Wednesday, April 19, 2006


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Biosphere's Geir Jenssen

Tonight is the first date of Biosphere’s weeklong UK tour of cinemas at the Gate Cinema in Notting Hill Gate, and I’ll be there. I have promised I would especially re-open themilkfactory to add a review of the gig to the current edition, hopefully by tomorrow.

I’ve wanted to see Geir Jenssen live for a very long time, so there is a certain amount of excitement in me today… The man is considered as one of the pioneers of modern Ambient and one of the most influential musicians of his generation, with good reason. In the sixteen years that separate his first album, as Bleep (The North Pole By Submarine, SSR) to his most recent work (Dropsonde, Touch), Geir Jenssen has crafted an incredibly consistent and strong body of work, collaborated with the likes of Pete Namlook, Higher Intelligence Agency and fellow Norwegian Deathprod, worked on a couple of soundtracks, remixed anyone for Nicolette to Front Line Assembly and created various sound installations and performed live around the world.

I first encountered Geir when he was still a member of Norwegian electro-pop outfit Bel Canto, when they released their second album, Birds Of Passage, on Crammed in 1990. The band, who also counted vocalist Anneli Marian Drecker and multi-instrumentist Nils Johansen, had a little something of an electronic version of the Cocteau Twins. While Birds Of Passage was incorporating some elements of pop, their superb debut White-Out Conditions was a far more atmospheric affair and featured some early Biosphere textures.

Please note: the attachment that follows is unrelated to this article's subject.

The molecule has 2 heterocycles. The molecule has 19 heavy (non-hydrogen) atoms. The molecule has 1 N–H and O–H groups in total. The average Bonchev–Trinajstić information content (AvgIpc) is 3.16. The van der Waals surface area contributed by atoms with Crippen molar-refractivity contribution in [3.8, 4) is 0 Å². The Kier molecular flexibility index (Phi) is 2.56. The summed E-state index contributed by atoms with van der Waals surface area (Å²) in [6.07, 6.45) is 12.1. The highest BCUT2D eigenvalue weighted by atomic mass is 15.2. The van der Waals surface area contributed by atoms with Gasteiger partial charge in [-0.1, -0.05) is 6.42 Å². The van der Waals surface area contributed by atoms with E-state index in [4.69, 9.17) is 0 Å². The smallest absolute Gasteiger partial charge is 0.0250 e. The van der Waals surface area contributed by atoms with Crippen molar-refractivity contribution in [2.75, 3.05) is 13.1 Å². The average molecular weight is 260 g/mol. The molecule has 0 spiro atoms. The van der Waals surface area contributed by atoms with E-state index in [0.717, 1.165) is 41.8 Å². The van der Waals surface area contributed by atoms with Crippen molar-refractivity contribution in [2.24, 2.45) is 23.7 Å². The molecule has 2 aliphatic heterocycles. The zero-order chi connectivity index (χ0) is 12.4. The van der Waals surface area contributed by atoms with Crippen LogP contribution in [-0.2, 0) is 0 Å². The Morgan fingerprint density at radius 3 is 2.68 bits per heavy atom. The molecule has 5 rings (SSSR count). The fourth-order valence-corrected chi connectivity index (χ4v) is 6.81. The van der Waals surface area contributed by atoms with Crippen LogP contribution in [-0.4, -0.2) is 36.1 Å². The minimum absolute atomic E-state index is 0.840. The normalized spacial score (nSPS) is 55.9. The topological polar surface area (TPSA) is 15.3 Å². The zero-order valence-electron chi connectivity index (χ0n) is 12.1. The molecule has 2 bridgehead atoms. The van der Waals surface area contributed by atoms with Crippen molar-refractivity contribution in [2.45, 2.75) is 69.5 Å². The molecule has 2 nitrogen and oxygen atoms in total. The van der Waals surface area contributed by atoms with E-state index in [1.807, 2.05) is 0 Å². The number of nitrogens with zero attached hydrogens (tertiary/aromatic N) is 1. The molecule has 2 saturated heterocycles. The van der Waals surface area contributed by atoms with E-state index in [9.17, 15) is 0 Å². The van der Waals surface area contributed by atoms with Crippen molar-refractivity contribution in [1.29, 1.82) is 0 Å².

I have actually been surprise to see Biosphere turn up on my top ten artists played almost every week on my profile. The album that has had the biggest impact on me is Substrata (All Saints Records, 1997, re-released on Touch in 2001), closely followed by his first of two collaborations with Higher Intelligence Agency's Bobby Bird, Polar Sequences, (Beyond Records 1997, re-released on Headphones, 2004). Both albums make very good use of environmental found sounds. Polar Sequences was recorded live in 1995 at the Polar Music Festival in Jenssen's native town of Tromsø. the brief was that the concerts would take place at the top of a mountain in a venue only accessible via cable car, and all the compositions would be built from sounds recorded around the venue. This included anything from the cable car itself to snow melting. While Jenssen had already began to explore to possibilities of ambient, this approach appeared to shape Substrata too With its wonderfully rich and yet minimal soundscapes.

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HIA & BIOSPHERE Polar Sequences (Beyond, 1997)

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BIOSPHERE Substrata (All Saints Records, 1997)

Jenssen's most recent release, Dropsonde, marked a return to more beat-driven music, with a surprising jazz touch running through at least half of the tracks. The album was originally published as a six-track vinyl release before coming out as an eleven-track CD a few months later. Although five of the six tracks of the original release were featured on the CD, Dropsonde appeared as a very different album depending on the format, due to the particular selection of tracks.

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BIOSPHERE Dropsonde (LP) (Touch, 2005)

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BIOSPHERE Dropsonde (CD) (Touch, 2006)

During this cinema tour, Jenssen is be playing live with accompanying full-screen visuals from multiple award-winning video artist Egbert Mittelstaedt. This is promising to be a very different series of gig...

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